Four decades on, Galway Simon has never been busier

Number of people in emergency accommodation in the West of Ireland has gone from 91 in 2014 to +550 in 2018

Instead of celebrating a landmark four decades since their establishment, Galway Simon announced this week that it has never been busier as the ongoing housing crisis eats into its resources.

At an event to mark the 40th birthday of the organisation, CEO Karen Golden revealed that more and more people are turning to them for help. She spoke about the five-fold increase in the number of people in emergency accommodation in the West of Ireland over the last four years, from 91 at the end of 2014 to over 550 in December 2018.

“While these figures are chilling, they do not fully highlight the extent of the crisis as they exclude rough sleepers, couch surfers and others who are involuntarily sharing – the vast majority of those supported by Galway Simon Community are not included in the national emergency accommodation figures,” she said.

“While progress is being made by the Government and Local Authorities, the slow pace of new social housing coming on stream is contributing to the increasing numbers experiencing and at risk of homelessness. This in turn means that more and more people are turning to Galway Simon for support, putting additional pressure on the organisation’s services. We have found it very challenging to work with some of our clients in the last couple of years because in the past, it was easier for us to help people to find a way out of homelessness when there was more accommodation available for them to move on to.

“Unfortunately, because of the housing crisis, that is no longer the case and it is now extremely difficult to move individuals and families out of homelessness. Because of this we are looking to acquire a small number of properties over this year and next which will enable us to support a number of people experiencing homelessness into a more stable environment and independent living”, added Ms Golden.

2018 was extremely challenging according to Galway Simon Community who supported 550 local households last year through their accommodation and homelessness prevention services, more than in any other year since the organisation was founded in 1979.

Galway simon report 2019

This included 132 families, with 292 children. Marking their 40th anniversary, the charity invited one of the founding members of the organisation, Mary McPartlan and local historian Tom Kenny to take a look back over their 40 years of work in Galway.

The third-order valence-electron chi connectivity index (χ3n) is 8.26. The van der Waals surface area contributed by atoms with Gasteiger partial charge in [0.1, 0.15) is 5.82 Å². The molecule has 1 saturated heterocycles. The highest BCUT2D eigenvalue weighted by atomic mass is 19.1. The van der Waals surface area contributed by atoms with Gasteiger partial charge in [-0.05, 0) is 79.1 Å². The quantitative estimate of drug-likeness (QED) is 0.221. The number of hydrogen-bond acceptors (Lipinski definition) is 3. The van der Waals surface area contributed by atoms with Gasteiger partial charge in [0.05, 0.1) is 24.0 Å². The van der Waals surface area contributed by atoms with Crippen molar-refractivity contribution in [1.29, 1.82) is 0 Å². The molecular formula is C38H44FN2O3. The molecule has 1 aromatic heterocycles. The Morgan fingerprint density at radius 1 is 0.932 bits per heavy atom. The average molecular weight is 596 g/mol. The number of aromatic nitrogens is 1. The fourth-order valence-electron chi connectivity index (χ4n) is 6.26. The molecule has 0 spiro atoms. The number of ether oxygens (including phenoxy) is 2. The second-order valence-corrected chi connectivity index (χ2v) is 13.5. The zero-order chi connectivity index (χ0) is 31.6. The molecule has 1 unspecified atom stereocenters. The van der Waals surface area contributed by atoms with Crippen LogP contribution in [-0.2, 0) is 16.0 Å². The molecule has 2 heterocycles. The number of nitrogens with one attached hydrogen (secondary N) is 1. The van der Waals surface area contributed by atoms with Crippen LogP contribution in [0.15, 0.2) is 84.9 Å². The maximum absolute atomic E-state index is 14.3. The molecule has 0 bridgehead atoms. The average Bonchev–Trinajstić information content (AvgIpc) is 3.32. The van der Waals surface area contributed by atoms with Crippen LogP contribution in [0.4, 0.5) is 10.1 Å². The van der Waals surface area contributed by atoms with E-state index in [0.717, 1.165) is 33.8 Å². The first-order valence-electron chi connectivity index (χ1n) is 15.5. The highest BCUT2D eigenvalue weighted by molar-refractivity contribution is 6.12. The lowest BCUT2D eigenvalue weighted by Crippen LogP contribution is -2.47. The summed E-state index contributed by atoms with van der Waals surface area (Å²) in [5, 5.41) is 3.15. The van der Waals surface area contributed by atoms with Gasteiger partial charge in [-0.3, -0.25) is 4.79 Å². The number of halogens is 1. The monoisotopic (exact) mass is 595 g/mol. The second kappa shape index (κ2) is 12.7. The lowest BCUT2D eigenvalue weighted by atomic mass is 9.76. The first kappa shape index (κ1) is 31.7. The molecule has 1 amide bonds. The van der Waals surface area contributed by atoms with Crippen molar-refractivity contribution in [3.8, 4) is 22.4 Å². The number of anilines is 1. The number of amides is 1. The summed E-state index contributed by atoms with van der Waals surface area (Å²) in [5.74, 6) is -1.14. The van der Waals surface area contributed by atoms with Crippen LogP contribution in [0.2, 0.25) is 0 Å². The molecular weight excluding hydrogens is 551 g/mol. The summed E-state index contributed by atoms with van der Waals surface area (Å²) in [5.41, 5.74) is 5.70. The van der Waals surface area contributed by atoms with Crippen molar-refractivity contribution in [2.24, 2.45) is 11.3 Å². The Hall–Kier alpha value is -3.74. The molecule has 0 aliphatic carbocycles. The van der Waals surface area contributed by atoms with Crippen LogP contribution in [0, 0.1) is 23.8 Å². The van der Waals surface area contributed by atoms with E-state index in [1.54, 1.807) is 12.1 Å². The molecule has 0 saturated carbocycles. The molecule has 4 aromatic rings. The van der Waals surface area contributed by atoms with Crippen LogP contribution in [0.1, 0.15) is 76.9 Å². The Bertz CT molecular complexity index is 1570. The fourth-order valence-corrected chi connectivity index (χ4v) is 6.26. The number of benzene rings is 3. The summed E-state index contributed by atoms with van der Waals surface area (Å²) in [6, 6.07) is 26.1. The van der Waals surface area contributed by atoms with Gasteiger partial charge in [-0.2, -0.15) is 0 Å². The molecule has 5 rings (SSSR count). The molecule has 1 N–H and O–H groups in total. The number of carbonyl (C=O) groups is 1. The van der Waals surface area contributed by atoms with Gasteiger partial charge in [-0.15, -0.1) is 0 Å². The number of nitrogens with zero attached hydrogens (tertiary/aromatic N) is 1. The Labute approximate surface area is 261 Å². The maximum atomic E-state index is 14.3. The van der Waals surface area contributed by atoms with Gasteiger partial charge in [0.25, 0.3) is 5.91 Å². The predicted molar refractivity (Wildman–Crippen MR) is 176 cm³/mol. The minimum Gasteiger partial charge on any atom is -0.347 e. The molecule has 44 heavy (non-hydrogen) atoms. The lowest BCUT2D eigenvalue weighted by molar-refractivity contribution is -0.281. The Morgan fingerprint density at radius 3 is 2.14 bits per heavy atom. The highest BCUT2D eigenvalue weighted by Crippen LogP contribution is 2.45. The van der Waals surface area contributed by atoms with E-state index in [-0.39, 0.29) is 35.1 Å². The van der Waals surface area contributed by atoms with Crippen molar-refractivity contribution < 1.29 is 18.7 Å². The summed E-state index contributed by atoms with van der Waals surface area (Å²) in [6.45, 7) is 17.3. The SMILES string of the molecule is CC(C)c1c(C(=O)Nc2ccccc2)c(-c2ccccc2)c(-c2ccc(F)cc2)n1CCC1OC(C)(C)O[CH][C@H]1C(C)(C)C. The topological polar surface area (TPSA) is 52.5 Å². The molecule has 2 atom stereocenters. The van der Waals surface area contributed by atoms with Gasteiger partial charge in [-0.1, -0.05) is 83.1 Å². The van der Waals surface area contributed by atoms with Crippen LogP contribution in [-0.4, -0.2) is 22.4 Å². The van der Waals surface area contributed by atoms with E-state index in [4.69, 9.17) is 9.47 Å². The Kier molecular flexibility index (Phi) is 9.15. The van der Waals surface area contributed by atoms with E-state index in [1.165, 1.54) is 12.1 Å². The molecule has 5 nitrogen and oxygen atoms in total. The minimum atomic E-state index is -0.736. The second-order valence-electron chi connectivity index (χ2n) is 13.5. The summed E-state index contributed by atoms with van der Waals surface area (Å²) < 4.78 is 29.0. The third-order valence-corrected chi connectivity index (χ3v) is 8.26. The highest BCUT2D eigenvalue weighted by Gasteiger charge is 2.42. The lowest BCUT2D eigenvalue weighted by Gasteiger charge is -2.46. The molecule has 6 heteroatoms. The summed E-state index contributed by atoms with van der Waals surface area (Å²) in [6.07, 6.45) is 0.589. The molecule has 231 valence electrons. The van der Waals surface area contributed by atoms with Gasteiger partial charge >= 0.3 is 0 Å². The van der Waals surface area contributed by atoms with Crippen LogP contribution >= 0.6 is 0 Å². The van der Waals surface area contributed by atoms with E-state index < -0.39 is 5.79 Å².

Launching Galway Simon’s 2018 Annual Report at an event in the city, Mary McPartlan, well-known local singer and educator, gave an insight into what it was to be involved with the Simon Community around the time it was founded.

“I became involved in a lot of issues around civil rights and human rights at all sorts of levels and of course the Simon Community was central in Galway and had begun the process of caring, and I say that in a very special way, caring for homeless men with alcohol problems at that time, through coming from broken homes, through becoming homeless in London and coming back to Galway”. Mary McPartlan became the Administrator at Galway Simon with responsibility for fundraising, at a time when she says the organisation was in “dire straits”.

She spoke about the lack of awareness around homelessness and the lack of services that were available in Galway in the eighties. “We’re all totally aware of the horror, 35 years later, of homelessness and the health services but back then we were outraged that there weren’t special services for homeless people at that time. The Simon Community in Galway, to me, became the conscience of the people,” she said.

Local historian Tom Kenny spoke about the organisation’s history over the last 40 years, highlighting the differences between the perception of homeless people in the early days and now. ‘Vagabonds’, ‘alcoholics’, ‘down and outs’ and ‘skid row people’ were all terms that were used to describe homeless people according to early reports and “this was the perception at the time”. Tom Kenny’s research into the organisation, including personal accounts from those involved over the years, will be formed into a publication as the charity marks its 40th anniversary and will acknowledge the work of the local community in helping to combat homelessness.

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